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Cyprus Airways on recovery path, cooperation with Qatar

24 April, 2014

State-controlled Cyprus Airways is on the right path after a year of austerity programmes, currently breaking even and is now ready to attract new investors, local or foreign, the airline’s chairman said.


Speaking on CyBC radio on Thursday morning, Tony Antoniou said he was optimistic that the airline would make a turnaround, but needed new investors to grow its fleet of six aircraft, expand its destination network that had been cut down and become more competitive with air fares.
Antoniou said that as had been agreed with Qatar Airways a month ago, the two airlines are discussing commercial cooperation, with the Doha-based airline considering a code-share agreement on Cyprus Airways flights westward to Europe, excluding Greece.
“This will be a great revenue earner for us and also feed traffic into the Qatar network,” the chairman said, with the Gulf-based airline operating its first flight to Larnaca airport next Tuesday.
On Wednesday, Antoniou also unveiled a set of favourable results that came out of a public opinion poll conducted in February and March that indicated that “the very negative image of Cyprus Airways, a year ago, among the people, the politicians and the media has changed and the company is supported by the vast majority of Cypriots.”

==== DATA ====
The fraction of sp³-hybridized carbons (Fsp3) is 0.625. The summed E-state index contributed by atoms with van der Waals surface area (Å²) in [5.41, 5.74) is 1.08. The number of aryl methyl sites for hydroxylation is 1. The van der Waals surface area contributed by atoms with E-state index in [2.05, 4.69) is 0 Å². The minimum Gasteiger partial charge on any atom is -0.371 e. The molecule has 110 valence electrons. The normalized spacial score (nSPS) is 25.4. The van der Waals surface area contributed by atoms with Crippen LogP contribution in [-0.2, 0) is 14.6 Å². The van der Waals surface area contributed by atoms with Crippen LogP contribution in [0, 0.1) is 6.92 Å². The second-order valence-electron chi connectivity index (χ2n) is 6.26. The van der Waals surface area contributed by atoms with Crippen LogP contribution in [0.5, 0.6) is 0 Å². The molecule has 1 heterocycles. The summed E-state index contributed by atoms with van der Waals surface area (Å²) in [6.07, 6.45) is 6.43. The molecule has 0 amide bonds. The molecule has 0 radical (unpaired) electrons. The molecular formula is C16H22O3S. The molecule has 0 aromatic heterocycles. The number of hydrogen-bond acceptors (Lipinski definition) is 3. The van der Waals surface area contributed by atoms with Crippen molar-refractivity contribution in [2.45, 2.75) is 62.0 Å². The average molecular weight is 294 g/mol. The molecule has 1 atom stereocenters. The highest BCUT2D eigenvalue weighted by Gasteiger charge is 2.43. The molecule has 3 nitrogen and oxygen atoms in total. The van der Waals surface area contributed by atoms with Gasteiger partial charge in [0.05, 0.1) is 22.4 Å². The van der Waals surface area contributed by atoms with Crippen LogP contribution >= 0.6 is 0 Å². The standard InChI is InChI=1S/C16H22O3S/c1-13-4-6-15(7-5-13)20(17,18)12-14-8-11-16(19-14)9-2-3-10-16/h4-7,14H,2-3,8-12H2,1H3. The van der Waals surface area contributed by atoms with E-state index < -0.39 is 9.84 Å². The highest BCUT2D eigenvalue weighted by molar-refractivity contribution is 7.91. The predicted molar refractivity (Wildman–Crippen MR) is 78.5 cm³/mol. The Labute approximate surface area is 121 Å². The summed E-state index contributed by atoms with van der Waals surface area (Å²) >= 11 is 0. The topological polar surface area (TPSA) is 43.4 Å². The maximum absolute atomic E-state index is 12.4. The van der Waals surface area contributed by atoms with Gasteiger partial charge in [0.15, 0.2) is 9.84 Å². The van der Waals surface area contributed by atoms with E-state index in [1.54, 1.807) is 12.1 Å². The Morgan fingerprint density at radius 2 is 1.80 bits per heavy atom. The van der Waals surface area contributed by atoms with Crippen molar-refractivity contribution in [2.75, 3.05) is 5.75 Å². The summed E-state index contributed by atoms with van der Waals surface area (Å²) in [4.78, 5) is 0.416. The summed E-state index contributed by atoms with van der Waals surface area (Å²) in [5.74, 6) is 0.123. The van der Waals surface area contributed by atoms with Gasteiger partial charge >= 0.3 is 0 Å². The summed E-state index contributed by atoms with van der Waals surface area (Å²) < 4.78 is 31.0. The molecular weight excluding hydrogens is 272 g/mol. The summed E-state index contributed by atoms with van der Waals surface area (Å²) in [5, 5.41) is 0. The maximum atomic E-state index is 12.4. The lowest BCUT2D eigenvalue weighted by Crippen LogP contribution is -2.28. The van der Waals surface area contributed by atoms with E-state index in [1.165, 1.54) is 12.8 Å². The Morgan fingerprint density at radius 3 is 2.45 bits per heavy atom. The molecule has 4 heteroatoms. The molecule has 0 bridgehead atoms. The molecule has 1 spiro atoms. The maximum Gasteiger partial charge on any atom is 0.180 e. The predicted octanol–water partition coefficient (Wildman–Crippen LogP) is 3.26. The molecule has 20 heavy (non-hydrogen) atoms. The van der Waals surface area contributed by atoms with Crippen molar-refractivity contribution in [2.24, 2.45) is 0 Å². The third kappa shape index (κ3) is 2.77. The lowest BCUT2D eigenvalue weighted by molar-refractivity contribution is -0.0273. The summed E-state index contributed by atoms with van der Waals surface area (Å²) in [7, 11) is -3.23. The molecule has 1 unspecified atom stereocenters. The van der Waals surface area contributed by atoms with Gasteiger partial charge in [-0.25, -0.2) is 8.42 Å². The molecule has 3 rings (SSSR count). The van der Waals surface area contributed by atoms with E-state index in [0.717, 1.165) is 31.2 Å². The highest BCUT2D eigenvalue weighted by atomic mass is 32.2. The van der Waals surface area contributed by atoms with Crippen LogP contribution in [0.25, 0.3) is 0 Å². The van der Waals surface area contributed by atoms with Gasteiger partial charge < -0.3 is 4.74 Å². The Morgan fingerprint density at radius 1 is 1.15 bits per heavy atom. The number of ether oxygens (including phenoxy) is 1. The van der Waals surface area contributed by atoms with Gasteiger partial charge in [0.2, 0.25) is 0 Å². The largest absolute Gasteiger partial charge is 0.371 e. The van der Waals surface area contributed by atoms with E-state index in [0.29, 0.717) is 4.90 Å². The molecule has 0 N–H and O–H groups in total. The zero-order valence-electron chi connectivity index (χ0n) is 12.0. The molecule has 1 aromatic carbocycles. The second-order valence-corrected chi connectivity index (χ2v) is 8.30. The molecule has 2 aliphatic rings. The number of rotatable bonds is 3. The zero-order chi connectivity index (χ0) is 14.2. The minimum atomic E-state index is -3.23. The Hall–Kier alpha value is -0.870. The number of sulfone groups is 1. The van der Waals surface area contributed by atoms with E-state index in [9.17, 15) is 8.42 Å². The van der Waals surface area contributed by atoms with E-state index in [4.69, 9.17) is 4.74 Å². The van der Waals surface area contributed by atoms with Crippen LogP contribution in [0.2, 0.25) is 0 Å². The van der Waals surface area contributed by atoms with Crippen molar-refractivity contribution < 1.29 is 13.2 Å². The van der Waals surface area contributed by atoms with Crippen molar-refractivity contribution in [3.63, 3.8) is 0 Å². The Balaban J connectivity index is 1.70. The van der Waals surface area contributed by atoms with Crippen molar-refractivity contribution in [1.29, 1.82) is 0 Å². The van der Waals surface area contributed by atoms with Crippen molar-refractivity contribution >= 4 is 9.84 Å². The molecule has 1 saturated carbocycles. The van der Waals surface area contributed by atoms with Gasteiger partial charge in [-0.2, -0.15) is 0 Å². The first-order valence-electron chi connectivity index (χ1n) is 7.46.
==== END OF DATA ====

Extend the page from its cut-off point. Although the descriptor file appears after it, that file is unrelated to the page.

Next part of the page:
The survey, conducted by CMR Cypronetwork Marketing Research, showed that the airline’s biggest pluses were its flight safety record (48%), followed by friendliness and behaviour of staff (34%) and training and professionalism of staff (28%). The biggest minuses were costly air fares (48%), flight network (16%) and direct flights (12%).
The survey concluded that 66% disagreed with the closure of Cyprus Airways, 5% said they agreed, while 29% were unsure.
Antoniou said that Cyprus Airways is currently surviving without taxpayers’ money, adding that the company is making savings and increasing its revenue.
Asked about the prospects of privatisation, he said that the current fleet of six airplanes is not enough to meet the needs of the travelling public in Cyprus, adding that the company can further grow if there is private capital.

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